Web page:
Now, the notion that the password issue lies solely with the general workforce is not true.  In fact, IT administrators are often equally careless when it comes to password choices. Research has revealed that out of 1.8 million administrator credentials scanned, over 40,000 admin portal accounts were using the weak password “admin” to protect access to some of the most sensitive accounts with the highest levels of access within an organization.

It goes without saying that protecting access to sensitive information must be a priority for every employee within an organization. Above all, this starts with creating stronger passwords.

But what exactly makes a strong password?

Strength, length and security

At present, the default password length requirement in the Active Directory is 8 characters, which is also the most common length for many websites. However, given the sophistication of modern cracking technology, the time it takes for hackers to crack 8-character long passwords is under 3 hours. Moreover, if an individual was to use a known compromised password, this would be cracked instantly. It is strongly recommended for organizations to force end users to create passwords that are at least 15 characters long.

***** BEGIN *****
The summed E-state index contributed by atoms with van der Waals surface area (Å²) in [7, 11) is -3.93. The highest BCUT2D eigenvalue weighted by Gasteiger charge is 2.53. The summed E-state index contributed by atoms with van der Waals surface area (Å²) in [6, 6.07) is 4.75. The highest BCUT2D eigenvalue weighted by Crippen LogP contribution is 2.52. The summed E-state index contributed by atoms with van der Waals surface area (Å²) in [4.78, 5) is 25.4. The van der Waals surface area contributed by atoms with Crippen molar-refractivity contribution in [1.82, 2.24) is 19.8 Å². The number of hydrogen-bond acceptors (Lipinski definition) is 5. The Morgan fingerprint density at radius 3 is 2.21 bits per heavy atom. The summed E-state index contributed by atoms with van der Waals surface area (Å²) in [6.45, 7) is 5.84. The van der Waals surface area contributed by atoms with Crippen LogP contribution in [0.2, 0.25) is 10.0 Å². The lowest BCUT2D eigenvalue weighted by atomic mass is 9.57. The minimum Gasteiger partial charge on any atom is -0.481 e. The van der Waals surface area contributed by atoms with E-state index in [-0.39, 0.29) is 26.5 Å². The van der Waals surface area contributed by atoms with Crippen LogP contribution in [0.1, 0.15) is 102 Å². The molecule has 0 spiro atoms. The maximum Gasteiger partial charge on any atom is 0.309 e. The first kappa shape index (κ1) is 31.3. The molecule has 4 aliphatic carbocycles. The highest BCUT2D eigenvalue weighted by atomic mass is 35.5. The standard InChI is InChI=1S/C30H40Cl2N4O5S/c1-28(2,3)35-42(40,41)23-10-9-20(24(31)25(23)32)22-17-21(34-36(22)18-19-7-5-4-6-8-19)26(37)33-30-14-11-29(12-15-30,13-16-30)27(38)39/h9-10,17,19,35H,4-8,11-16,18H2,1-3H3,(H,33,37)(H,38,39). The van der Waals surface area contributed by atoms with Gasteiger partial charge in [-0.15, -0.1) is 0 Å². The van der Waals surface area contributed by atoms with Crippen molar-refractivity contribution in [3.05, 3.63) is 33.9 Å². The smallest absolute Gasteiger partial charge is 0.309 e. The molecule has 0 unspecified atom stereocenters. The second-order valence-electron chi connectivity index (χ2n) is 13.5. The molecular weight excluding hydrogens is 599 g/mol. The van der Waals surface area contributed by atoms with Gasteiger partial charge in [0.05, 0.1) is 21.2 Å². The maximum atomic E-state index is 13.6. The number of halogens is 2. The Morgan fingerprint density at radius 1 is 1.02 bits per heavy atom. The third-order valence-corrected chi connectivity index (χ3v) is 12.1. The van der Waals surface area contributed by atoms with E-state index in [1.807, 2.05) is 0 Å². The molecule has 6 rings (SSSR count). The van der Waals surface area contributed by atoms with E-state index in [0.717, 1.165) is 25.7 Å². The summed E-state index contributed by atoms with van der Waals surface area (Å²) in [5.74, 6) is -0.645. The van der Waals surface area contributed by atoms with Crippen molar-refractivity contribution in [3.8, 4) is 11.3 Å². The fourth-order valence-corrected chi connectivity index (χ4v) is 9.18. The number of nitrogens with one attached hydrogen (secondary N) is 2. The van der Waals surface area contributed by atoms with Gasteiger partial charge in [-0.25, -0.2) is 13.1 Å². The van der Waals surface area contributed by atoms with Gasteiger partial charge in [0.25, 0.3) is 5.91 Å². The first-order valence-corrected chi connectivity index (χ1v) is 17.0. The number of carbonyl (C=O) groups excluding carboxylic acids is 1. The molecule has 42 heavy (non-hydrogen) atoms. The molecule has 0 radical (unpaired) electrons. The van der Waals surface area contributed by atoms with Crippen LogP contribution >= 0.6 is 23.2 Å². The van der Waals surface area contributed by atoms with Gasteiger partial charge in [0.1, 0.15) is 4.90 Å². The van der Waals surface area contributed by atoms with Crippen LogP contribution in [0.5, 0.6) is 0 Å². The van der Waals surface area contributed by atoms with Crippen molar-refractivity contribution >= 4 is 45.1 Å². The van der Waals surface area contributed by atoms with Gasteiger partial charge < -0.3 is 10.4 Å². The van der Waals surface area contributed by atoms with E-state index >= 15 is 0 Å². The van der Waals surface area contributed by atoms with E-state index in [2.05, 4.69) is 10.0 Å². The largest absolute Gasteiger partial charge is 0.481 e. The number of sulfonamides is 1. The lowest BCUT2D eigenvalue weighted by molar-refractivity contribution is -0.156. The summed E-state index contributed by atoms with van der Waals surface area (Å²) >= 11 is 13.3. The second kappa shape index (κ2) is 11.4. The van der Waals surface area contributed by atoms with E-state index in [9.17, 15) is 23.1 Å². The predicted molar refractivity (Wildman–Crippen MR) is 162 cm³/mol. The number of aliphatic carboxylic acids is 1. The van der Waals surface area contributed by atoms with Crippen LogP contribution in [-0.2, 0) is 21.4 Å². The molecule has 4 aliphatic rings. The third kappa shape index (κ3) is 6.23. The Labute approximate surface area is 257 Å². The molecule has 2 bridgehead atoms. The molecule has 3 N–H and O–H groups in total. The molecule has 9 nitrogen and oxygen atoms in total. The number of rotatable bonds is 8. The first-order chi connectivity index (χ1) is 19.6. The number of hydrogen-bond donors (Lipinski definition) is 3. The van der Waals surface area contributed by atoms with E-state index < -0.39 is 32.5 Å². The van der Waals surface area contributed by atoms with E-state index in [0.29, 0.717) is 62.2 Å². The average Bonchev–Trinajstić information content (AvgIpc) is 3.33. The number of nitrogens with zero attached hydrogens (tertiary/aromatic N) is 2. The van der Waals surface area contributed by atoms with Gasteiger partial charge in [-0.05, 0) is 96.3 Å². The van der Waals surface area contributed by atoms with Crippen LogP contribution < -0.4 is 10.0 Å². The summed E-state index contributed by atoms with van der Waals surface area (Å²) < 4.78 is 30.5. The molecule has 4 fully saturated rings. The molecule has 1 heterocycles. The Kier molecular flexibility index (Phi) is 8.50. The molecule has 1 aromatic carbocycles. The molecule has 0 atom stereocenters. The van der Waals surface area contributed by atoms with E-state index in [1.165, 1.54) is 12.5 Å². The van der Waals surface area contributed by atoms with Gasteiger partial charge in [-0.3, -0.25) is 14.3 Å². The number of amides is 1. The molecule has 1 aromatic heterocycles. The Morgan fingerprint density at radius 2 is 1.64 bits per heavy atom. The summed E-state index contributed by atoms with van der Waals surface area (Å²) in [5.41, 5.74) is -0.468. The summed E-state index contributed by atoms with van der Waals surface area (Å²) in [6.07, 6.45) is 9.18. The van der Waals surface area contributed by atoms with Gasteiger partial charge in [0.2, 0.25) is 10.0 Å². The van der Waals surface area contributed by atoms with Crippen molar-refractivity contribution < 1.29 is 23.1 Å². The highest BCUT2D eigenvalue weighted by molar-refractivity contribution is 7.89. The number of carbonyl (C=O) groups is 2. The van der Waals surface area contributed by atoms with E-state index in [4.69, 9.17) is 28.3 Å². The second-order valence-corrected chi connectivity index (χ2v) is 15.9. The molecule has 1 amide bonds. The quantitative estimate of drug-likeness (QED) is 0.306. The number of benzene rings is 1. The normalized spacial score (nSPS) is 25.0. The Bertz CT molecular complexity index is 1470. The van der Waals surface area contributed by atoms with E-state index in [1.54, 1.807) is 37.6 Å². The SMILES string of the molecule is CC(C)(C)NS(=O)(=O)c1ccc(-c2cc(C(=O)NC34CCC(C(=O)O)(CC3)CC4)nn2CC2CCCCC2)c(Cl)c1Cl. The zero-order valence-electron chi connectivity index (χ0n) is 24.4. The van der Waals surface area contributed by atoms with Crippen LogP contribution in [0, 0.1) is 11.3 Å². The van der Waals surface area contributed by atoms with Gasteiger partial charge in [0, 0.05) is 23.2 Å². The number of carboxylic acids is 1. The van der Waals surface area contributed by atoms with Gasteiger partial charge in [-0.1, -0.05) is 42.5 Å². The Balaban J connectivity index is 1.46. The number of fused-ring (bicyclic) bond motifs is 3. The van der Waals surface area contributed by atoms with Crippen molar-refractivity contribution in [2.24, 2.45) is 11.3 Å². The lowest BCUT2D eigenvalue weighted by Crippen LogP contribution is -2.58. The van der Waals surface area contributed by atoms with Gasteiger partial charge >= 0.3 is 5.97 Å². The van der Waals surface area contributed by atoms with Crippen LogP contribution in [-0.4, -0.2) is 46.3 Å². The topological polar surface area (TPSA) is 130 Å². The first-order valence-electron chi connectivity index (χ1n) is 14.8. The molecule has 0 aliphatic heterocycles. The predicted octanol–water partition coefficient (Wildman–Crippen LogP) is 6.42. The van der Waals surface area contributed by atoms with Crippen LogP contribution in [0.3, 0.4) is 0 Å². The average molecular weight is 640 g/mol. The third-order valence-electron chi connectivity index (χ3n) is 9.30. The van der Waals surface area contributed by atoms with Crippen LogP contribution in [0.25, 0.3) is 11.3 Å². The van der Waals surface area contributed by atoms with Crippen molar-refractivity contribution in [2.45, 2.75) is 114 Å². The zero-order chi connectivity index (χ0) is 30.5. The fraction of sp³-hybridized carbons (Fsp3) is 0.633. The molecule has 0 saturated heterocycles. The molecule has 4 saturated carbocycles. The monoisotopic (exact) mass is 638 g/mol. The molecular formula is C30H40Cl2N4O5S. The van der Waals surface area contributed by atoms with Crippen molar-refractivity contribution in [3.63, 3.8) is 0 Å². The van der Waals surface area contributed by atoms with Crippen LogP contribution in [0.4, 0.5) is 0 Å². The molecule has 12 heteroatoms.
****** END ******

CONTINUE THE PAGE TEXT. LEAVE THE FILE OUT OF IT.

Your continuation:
While this may be a challenge for some employees to remember, a method to overcome this would be to encourage the use of passphrases consisting of three random words. Embedding special characters and using a combination of letters and numbers would only strengthen the password.

Across the board, stronger password policies are needed to prevent the use of breached, common, and easily guessable passwords entering the system. To achieve this, a multi-pronged approach is required whereby the organization has the necessary processes in place to detect compromised passwords – even those that have become breached outside of the workplace. Implementing a company-wide password policy is beneficial in achieving this outcome as there are solutions available that can be integrated with the organizations’ Active Directory to prevent the use of keyboard walks, passwords that don’t meet a set criterion for length and/or complexity, or passwords that have been detected in compromised lists.

Scanning the Active Directory passwords against breached passwords lists should be conducted continuously, and if a compromised password is being used within the organization, the IT team should be alerted instantly so they can immediately enforce the end user to change it at their next logon.

Yes, the password continues to be a significant issue for IT teams and a massive weak link in the defense for many businesses. With that said, by following security best practices and deploying the security parameters, there will be drastic improvements in helping the IT team achieve password peace of mind for the entire organization. While it’s hard to imagine 2024 being the year total password security is achieved, it can certainly be something IT teams strive for going forward.